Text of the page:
The feedback effects of sea-spray on the heat and momentum fluxes under equilibrium conditions associated with winds of tropical cyclones are investigated using a one-dimensional coupled sea-spray and atmospheric surface-layer (ASL) model. This model is capable of simulating the microphysical aspects of the evaporation of saline water droplets of various sizes and their dynamic and thermal interaction with the turbulence mixing that is simulated by the Mellor–Yamada 1.5-order closure scheme. Sea-spray droplet generation is described by a state-of-the-art parametrization that predicts the size spectrum of sea-spray droplets for a given surface forcing. The results from a series of simulations indicate the way in which evaporating droplets of various sizes modify the turbulence mixing near the surface, which in turn affects further droplet evaporation. All these results are direct consequences of the effects of sea-spray on the balance of turbulent kinetic energy in the spray-filled surface layer. In particular, the overall impact of sea-spray droplets on the mean wind depends on the wind speed at the level of sea-spray generation. When the wind speed is below 40 m s−1, the droplets are small in size and tend to evaporate substantially and thus cool the spray-filled layer, while for wind speeds above 50 m s−1, the size of the droplets is so large that they do not have enough time to evaporate much before falling back into the sea. The sensible heat carried by the droplets is released to the ambient air, increasing the buoyancy of the surface layer and enhancing the turbulent mixing. The suspension of sea-spray droplets reduces the buoyancy and makes the surface layer more stable, decreasing the friction velocity and the downward turbulent mixing of momentum. The results from the numerical experiments also suggest that, in order not to violate the constant flux assumption critical to the Monin–Obukhov similarity theory, a displacement equal to the mean wave height should be included in the logarithmic profiles of the wind and thermal fields.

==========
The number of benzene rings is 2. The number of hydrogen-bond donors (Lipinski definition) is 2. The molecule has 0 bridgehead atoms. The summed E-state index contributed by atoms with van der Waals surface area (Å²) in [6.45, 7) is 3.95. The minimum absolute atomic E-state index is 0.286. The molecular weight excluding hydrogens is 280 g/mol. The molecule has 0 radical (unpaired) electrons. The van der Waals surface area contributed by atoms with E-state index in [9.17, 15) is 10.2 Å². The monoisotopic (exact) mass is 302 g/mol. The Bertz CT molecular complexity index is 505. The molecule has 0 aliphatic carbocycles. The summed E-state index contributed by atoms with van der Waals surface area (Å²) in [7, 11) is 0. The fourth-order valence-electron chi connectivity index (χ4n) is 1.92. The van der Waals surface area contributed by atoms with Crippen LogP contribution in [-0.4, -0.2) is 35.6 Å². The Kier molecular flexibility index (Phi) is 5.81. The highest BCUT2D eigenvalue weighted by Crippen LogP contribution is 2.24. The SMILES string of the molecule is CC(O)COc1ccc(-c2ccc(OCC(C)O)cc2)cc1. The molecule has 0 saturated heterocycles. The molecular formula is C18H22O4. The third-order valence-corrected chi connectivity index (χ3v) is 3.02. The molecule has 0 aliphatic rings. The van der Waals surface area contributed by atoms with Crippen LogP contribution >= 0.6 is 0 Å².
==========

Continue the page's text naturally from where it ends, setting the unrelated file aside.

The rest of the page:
The authors wish to acknowledge the anonymous reviewers for providing extremely useful suggestions to improve the manuscript. This study is supported by the Hurricane Forecasting Improvement Project (HFIP) of NOAA.
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